Γ = hσannvi n ∼ H. (3.35)
At some later point, energy exchanging processes like (3.32) also became ineffective, and the temperature of dark matter decoupled from the temperature of the other constituents. This event is referred to as kinetic freezeout.
It is common to distinguish between hot and cold dark matter by whether or not the particles were relativistic at the time of chemical freezeout. WIMPs are typically cold dark matter, and have non-relativistic velocities at freezeout. Their number density in equilibrium can thus be described by (3.34). Hot dark matter particles are typically very light, and are relativistic at freezeout. An example of a hot dark matter particle is the neutrino. The relativistic velocities of hot dark matter make it difficult for it to clump together via gravitational interactions. Due to this, HDM alone does a poor job explaining the structure formation in the early Universe , and cosmological models based mainly on cold dark matter are generally favored.
In order to find the abundance of our WIMP dark matter candidate today, we need an equation that describes the time evolution of the number density. Such an equation can be derived from the Boltzmann equation , or simply written down
dt = −3Hn − hσannvi n2− n2eq . (3.36) The first term on the right hand side comes from dn/dt = d/dt (N/V ), using V ∝ a3 and H = ˙a/a, and describes the change in density due to the expansion of the Universe. As for the second term, we first note that while eq. (3.33) describes the interaction rate per particle, the total interaction rate is proportional to hσannvi n2. We thus understand that this term describes the net production or destruction rate of dark matter particles due to a difference between the actual number density and the equilibrium number density.
It is common to assume that the entropy, S, of the Universe is constant. We can then find an expression for the time evolution of the entropy density s = S/V ∝ a−3 in the expanding Universe as well:
dt = ds da
= −3Hs. (3.37)
Assuming that the Universe was radiation dominated at the time of freezeout10,
10This assumption should be checked for the dark matter candidate being considered.
we can make the approximation ρtot = ρr. Since the curvature term in the Friedmann equation, (3.9), is proportional to a−3, while the (radiation dominated) density term is proportional to a−4, the curvature term can be neglected in the early Universe.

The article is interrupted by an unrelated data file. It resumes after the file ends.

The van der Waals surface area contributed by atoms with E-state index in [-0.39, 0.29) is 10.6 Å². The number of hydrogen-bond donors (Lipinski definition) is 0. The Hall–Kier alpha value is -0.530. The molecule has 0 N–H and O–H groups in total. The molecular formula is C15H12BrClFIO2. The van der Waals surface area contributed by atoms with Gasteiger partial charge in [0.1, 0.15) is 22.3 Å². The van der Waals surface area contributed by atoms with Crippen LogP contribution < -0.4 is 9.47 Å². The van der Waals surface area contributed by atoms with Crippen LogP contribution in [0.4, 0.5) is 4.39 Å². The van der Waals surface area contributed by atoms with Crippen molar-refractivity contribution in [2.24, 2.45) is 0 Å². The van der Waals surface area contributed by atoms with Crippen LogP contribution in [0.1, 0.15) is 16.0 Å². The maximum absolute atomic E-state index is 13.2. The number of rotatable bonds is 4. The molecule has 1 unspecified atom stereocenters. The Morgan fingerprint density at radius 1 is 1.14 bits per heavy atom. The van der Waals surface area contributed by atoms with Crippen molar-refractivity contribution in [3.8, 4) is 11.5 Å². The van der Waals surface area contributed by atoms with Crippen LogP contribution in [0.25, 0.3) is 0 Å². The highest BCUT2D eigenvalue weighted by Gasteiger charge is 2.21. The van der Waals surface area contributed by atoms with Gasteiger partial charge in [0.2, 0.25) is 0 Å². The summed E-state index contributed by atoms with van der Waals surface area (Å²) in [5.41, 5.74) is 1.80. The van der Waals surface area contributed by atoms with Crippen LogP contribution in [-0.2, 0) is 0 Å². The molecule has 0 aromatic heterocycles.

H2 = ˙a a
3 ρ ≡ 8π
where MPl ≈ 1.22 × 1019GeV is the Planck mass. Inserting the relation ρr ∝ a−4 in (3.38), and solving the resulting differential equation, we find that in the early Universe,
H(t) = 1/(2t). (3.39)
We now introduce the new variables Y ≡ n/s and x ≡ m/T , where m is the mass of our dark matter particle. Using t−2 ∝ H2 ∝ ρr ∝ T4 ∝ x−4, we find that t = 1/(2H) = t∗x2 for some constant t∗. Using this relation, along with our newly defined variables, we combine eq. (3.36) and eq. (3.37), and obtain
dx = −sx
H hσannvi Y2− Yeq2 . (3.40) This relation describes the evolution of Y as the temperature decreases. The abundance of dark matter today can be found by solving this equation numerically, and some possible results are illustrated in figure 3.3. The expression can also be written out further by making assumptions on the expression for the annihilation cross section.
We will do neither. Instead, we will rather find an approximate expression for the abundance using the simple freezeout criterion described by eq. (3.35). In order to do so, however, we will need expressions for the temperature dependence of the Hubble parameter and the entropy density. These would also be needed in finding a numerical solution of eq. (3.40).
The energy density for radiation, ρr, is given by eq. (3.19), but in order to include contributions from relativistic particles, the number of degrees of freedom for photons, g = 2, is replaced by an effective number g∗. Combining eq. (3.38) and eq. (3.19), we obtain a relation between the Hubble parameter, H, and the temperature of the Universe, T ,
H(T ) ≈ 1.66√ g∗
The entropy density of the Universe can be approximated by s(T ) = 2π2